Friday Fossil Feature – The Tully Monster

By Sarah Boessenecker (@tetrameryx)

Happy Fossil Friday!

Here at CCNHM we have a wonderful collection that was donated from the Mazon Creek Fossil Beds in Illinois. These beds have provided hundreds of specimens of strange organisms that have been exquisitely preserved for over 300 million years!

The beds date from the Pennsylvanian, and form a lagerstätte Рa sedimentary structure known for ideal conditions that preserve fossils, especially those of soft-bodied organisms. Anoxic environments prohibited the growth of bacteria and the decomposition of bodies, and as such we can see the structures that would not normally be preserved in other environments.

Tullimonstrom gregarium, the Tully Monster. This strange creature is unique to the Mazon Creek fossil site. Image by S. Boessenecker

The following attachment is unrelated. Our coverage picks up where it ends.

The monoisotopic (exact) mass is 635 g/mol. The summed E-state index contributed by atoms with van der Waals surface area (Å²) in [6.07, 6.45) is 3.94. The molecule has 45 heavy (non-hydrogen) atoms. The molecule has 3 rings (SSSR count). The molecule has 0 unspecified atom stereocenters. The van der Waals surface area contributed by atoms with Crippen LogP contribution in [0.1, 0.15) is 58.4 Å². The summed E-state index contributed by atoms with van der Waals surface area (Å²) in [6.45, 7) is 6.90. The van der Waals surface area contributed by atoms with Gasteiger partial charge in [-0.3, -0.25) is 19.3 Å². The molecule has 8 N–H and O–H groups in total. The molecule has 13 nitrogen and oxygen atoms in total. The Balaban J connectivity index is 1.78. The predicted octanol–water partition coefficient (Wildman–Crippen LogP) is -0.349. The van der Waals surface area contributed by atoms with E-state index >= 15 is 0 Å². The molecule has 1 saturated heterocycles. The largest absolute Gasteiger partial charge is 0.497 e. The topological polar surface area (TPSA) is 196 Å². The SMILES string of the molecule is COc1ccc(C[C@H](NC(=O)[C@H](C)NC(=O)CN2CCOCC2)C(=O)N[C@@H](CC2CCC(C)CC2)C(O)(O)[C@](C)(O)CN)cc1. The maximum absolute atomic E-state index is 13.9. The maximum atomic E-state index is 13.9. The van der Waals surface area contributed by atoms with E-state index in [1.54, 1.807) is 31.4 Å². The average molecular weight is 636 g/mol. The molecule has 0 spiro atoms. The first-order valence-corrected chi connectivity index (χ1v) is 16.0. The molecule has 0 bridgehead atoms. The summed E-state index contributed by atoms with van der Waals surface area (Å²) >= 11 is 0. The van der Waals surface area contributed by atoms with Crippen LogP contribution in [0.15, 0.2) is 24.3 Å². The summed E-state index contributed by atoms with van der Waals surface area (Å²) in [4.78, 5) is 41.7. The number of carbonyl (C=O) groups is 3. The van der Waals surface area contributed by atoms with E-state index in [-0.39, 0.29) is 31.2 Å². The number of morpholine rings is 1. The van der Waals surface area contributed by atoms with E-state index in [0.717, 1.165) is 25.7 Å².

Tullimonstrum gregarium, the Tully Monster. This strange creature is unique to the Mazon Creek fossil site and remains a bit of an enigma to paleontologists to this day. Image by S. Boessenecker.

An artist's reconstruction of what the Tully Monster may have looked like in life. Image Source.

An artist’s reconstruction of what the Tully Monster may have looked like in life. Image Source.

The name ‘Tullimonstrum’ comes from its first discoverer Francis Tully, with ‘monstrum’ referring to its bizarre bodyplan. It’s so different from anything seen today, scientists have been unable to determine which phylum it should be placed in!¬†While incredibly common from the Mazon Creek fossil site, (gregarium is referring to the abundance of this fossil) it has never been found in any other locality.

 

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